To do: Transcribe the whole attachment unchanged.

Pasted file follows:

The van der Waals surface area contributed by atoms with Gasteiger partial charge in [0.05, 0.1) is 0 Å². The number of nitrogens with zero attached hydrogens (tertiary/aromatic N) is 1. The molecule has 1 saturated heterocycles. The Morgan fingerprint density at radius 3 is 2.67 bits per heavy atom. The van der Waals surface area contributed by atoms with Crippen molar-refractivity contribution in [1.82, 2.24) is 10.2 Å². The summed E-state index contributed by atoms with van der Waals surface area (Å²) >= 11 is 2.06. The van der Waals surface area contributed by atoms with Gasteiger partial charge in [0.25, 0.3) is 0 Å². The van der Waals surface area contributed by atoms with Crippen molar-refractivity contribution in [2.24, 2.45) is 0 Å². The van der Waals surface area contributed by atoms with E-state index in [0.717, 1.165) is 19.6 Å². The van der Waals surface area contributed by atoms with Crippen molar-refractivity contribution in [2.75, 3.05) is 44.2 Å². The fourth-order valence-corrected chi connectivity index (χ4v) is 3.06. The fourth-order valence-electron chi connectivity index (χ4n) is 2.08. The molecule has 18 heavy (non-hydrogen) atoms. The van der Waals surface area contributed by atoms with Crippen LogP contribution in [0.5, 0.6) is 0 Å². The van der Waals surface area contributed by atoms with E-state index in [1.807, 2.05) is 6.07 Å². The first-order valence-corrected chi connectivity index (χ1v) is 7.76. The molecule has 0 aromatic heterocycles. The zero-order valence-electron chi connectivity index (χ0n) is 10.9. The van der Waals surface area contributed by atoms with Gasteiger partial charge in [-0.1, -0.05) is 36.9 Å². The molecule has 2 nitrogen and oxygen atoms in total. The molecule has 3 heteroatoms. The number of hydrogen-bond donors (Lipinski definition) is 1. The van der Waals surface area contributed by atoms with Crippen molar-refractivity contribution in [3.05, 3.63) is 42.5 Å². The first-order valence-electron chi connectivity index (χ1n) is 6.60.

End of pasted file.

The van der Waals surface area contributed by atoms with Gasteiger partial charge in [0.05, 0.1) is 0 Å². The number of nitrogens with zero attached hydrogens (tertiary/aromatic N) is 1. The molecule has 1 saturated heterocycles. The Morgan fingerprint density at radius 3 is 2.67 bits per heavy atom. The van der Waals surface area contributed by atoms with Crippen molar-refractivity contribution in [1.82, 2.24) is 10.2 Å². The summed E-state index contributed by atoms with van der Waals surface area (Å²) >= 11 is 2.06. The van der Waals surface area contributed by atoms with Gasteiger partial charge in [0.25, 0.3) is 0 Å². The van der Waals surface area contributed by atoms with Crippen molar-refractivity contribution in [2.24, 2.45) is 0 Å². The van der Waals surface area contributed by atoms with E-state index in [0.717, 1.165) is 19.6 Å². The van der Waals surface area contributed by atoms with Crippen molar-refractivity contribution in [2.75, 3.05) is 44.2 Å². The fourth-order valence-corrected chi connectivity index (χ4v) is 3.06. The fourth-order valence-electron chi connectivity index (χ4n) is 2.08. The molecule has 18 heavy (non-hydrogen) atoms. The van der Waals surface area contributed by atoms with Crippen LogP contribution in [0.5, 0.6) is 0 Å². The van der Waals surface area contributed by atoms with E-state index in [1.807, 2.05) is 6.07 Å². The first-order valence-corrected chi connectivity index (χ1v) is 7.76. The molecule has 0 aromatic heterocycles. The zero-order valence-electron chi connectivity index (χ0n) is 10.9. The van der Waals surface area contributed by atoms with Gasteiger partial charge in [-0.1, -0.05) is 36.9 Å². The molecule has 2 nitrogen and oxygen atoms in total. The molecule has 3 heteroatoms. The number of hydrogen-bond donors (Lipinski definition) is 1. The van der Waals surface area contributed by atoms with Crippen molar-refractivity contribution in [3.05, 3.63) is 42.5 Å². The first-order valence-electron chi connectivity index (χ1n) is 6.60.